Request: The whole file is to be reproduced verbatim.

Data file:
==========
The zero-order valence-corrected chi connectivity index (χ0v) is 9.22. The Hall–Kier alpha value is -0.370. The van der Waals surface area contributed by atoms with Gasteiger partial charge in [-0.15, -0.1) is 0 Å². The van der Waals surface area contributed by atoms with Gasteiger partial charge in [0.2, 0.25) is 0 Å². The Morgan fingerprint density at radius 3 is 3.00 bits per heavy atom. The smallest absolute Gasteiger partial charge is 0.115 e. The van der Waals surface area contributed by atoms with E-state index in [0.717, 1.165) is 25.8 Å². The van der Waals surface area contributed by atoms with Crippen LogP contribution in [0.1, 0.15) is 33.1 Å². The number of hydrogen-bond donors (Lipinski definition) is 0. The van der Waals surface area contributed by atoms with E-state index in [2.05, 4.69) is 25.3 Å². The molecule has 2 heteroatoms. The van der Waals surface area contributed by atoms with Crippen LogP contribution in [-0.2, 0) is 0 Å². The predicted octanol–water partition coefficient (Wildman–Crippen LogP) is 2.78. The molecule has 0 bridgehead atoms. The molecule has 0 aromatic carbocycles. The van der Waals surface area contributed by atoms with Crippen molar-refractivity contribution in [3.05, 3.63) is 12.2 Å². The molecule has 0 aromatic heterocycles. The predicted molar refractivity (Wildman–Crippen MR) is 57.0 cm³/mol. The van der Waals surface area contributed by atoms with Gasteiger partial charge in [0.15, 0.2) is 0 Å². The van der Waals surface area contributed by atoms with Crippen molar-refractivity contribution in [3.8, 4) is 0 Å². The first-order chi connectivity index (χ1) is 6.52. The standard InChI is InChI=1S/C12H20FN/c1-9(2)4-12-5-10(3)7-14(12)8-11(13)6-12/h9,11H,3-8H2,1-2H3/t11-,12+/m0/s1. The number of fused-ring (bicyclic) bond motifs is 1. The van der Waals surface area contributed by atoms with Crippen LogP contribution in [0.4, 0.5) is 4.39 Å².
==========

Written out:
The zero-order valence-corrected chi connectivity index (χ0v) is 9.22. The Hall–Kier alpha value is -0.370. The van der Waals surface area contributed by atoms with Gasteiger partial charge in [-0.15, -0.1) is 0 Å². The van der Waals surface area contributed by atoms with Gasteiger partial charge in [0.2, 0.25) is 0 Å². The Morgan fingerprint density at radius 3 is 3.00 bits per heavy atom. The smallest absolute Gasteiger partial charge is 0.115 e. The van der Waals surface area contributed by atoms with E-state index in [0.717, 1.165) is 25.8 Å². The van der Waals surface area contributed by atoms with Crippen LogP contribution in [0.1, 0.15) is 33.1 Å². The number of hydrogen-bond donors (Lipinski definition) is 0. The van der Waals surface area contributed by atoms with E-state index in [2.05, 4.69) is 25.3 Å². The molecule has 2 heteroatoms. The van der Waals surface area contributed by atoms with Crippen LogP contribution in [-0.2, 0) is 0 Å². The predicted octanol–water partition coefficient (Wildman–Crippen LogP) is 2.78. The molecule has 0 bridgehead atoms. The molecule has 0 aromatic carbocycles. The van der Waals surface area contributed by atoms with Crippen molar-refractivity contribution in [3.05, 3.63) is 12.2 Å². The molecule has 0 aromatic heterocycles. The predicted molar refractivity (Wildman–Crippen MR) is 57.0 cm³/mol. The van der Waals surface area contributed by atoms with Gasteiger partial charge in [0.15, 0.2) is 0 Å². The van der Waals surface area contributed by atoms with Crippen molar-refractivity contribution in [3.8, 4) is 0 Å². The first-order chi connectivity index (χ1) is 6.52. The standard InChI is InChI=1S/C12H20FN/c1-9(2)4-12-5-10(3)7-14(12)8-11(13)6-12/h9,11H,3-8H2,1-2H3/t11-,12+/m0/s1. The number of fused-ring (bicyclic) bond motifs is 1. The van der Waals surface area contributed by atoms with Crippen LogP contribution in [0.4, 0.5) is 4.39 Å².